I tend not to teach strategies unless there are clear gotchas because I prefer to let players discover the game for themselves, and I don't want to overly bias players to known approaches to the game. For example, in Dominion, new players often buy too many action cards. I might call out that you don't want to buy too many terminal actions (action cards that don't give "+x actions") because you can only use one a turn, but I wouldn't teach the Big Money strategy (buy almost exclusively money with one or two key action cards). The former is a fact about the mathematics of the game where the later is an actual strategy suggestion. Much better in my opinion to give new players a leg up then tell them what to do. Again, for Dominion, I'd swap out one or two coppers in the new player's starting deck for silvers.


The first thing you should say is what is needed to win the game, money, points, etc. Which marker, if any, in the board represents the winning score.

Obviously you should be familiar with the game. But if you have doubts, don't be afraid to ask to other people in the table and refresh your memory, that's better than a wrong rule.

About the explanation itself, that is hard, some people like it in history form, like "we are space marines fighting this ....", some people prefer straight out of theme explanations. If you are explaining to a group, better is to set the environment but don't go too deep on that and then get to the rules itself.

About questions, if it's a simple one, and is not going to disturb your rhythm, answer it, and then keep going, if its complicated, tell the to wait and when you get to that point, pay special attention to the person who made the question.

About complex rules and complex games, if a game is too different from the usual ones your group play, take the time to explain the basics, but keep the more complex ones to the in game, be alert and right before the situation happen, explain it. Some people may not like that, so that's a point to clarify with the group before playing. If somebody thinks that mechanic will give advantage to somebody, or is just unhappy with it, you will have to explain everything before, which in the end is not going to work and you will have questions during the game any way.

You have to adapt to the people you play with, but you also have to keep the things interesting, if you spend an hour setting and explaining the game, you will loose the interest of the people.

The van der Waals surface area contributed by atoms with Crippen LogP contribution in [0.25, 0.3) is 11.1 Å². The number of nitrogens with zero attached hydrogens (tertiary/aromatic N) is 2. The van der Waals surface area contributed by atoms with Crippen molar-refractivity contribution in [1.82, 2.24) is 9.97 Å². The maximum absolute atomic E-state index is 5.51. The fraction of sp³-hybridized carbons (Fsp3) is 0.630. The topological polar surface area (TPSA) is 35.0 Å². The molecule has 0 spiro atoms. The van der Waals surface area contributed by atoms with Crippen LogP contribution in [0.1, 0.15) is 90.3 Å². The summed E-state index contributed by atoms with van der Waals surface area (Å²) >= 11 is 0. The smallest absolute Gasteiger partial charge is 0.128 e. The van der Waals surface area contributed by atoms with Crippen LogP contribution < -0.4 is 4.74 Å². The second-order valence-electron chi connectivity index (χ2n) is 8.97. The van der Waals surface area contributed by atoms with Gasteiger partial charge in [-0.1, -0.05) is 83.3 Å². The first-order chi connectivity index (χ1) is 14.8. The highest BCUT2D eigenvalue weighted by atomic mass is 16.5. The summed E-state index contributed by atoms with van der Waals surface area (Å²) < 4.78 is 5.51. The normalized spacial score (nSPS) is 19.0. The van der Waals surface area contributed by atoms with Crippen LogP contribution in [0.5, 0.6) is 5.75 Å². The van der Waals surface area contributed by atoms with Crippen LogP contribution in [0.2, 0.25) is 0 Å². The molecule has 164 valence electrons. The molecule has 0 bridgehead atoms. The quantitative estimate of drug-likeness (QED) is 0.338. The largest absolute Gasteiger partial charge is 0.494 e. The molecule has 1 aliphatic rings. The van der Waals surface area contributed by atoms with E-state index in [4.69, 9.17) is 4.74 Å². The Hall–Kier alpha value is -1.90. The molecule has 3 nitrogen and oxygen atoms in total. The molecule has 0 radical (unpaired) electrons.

Good to hear that there are more people who have the trait of naturally ending up as the game explainer/teacher. I quite often find myself in a similar situation. Or I am the sort of living rulebook that can be queried any time during the game. When explaining a game to new players I tend to:

  1. Explain the goal of the game first. "You need to acquire this or that, and the possible ways to do so are x, y and z."

  2. Then I explain the elementary rules that are necessary to play a round of the game. Without the knowledge of these rules you couldn't even begin your turn. And I leave out any specific rules and subjective aspects, like what is the wisest decision in which situation.

  3. Then I suggest playing a few rounds as a "Game of trail and error", I deliberately make certain errors to explain why it is wrong, and I deliberately make wise choices to show the new players what the strategic and tactical choices could be. The other players play their turns and make errors which I then explain, and make good choice which I then comment on. During my turns I try to create a scenario for all of the specific rules. I usually start the trial and error game saying that we are going to play for example 5 rounds, and see who is closest to the goal after that.
  4. After that we start the real game and players still continue ask me question during their turns. But since they are fairly experienced now, they don't give their positions away when asking questions, and I usually can answer them so that there is no advantage for anyone.